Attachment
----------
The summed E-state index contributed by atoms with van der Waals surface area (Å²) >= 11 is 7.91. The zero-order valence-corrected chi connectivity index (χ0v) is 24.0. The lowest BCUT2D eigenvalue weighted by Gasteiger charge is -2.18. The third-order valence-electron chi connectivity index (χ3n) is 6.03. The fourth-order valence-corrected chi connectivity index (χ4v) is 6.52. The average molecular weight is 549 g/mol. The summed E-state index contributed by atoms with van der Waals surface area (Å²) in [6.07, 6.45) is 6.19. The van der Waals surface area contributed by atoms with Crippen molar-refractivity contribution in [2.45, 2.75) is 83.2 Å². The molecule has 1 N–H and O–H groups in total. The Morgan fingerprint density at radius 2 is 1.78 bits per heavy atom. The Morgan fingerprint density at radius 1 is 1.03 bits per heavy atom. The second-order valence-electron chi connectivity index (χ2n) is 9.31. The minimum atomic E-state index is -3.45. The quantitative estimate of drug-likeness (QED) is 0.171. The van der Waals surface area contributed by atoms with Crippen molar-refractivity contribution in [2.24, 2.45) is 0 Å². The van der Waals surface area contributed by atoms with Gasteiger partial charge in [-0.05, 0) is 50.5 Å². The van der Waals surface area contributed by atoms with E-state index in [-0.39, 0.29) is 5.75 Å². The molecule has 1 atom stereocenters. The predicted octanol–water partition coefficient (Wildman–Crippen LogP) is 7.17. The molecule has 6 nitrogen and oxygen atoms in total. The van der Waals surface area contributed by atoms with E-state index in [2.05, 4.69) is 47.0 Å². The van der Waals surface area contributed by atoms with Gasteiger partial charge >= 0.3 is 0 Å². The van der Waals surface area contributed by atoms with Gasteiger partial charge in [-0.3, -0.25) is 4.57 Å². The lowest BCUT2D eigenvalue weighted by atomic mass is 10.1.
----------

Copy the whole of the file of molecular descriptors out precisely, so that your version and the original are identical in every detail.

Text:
The summed E-state index contributed by atoms with van der Waals surface area (Å²) >= 11 is 7.91. The zero-order valence-corrected chi connectivity index (χ0v) is 24.0. The lowest BCUT2D eigenvalue weighted by Gasteiger charge is -2.18. The third-order valence-electron chi connectivity index (χ3n) is 6.03. The fourth-order valence-corrected chi connectivity index (χ4v) is 6.52. The average molecular weight is 549 g/mol. The summed E-state index contributed by atoms with van der Waals surface area (Å²) in [6.07, 6.45) is 6.19. The van der Waals surface area contributed by atoms with Crippen molar-refractivity contribution in [2.45, 2.75) is 83.2 Å². The molecule has 1 N–H and O–H groups in total. The Morgan fingerprint density at radius 2 is 1.78 bits per heavy atom. The Morgan fingerprint density at radius 1 is 1.03 bits per heavy atom. The second-order valence-electron chi connectivity index (χ2n) is 9.31. The minimum atomic E-state index is -3.45. The quantitative estimate of drug-likeness (QED) is 0.171. The van der Waals surface area contributed by atoms with Crippen molar-refractivity contribution in [2.24, 2.45) is 0 Å². The van der Waals surface area contributed by atoms with Gasteiger partial charge in [-0.05, 0) is 50.5 Å². The van der Waals surface area contributed by atoms with E-state index in [-0.39, 0.29) is 5.75 Å². The molecule has 1 atom stereocenters. The predicted octanol–water partition coefficient (Wildman–Crippen LogP) is 7.17. The molecule has 6 nitrogen and oxygen atoms in total. The van der Waals surface area contributed by atoms with E-state index in [2.05, 4.69) is 47.0 Å². The van der Waals surface area contributed by atoms with Gasteiger partial charge >= 0.3 is 0 Å². The van der Waals surface area contributed by atoms with Gasteiger partial charge in [-0.3, -0.25) is 4.57 Å². The lowest BCUT2D eigenvalue weighted by atomic mass is 10.1.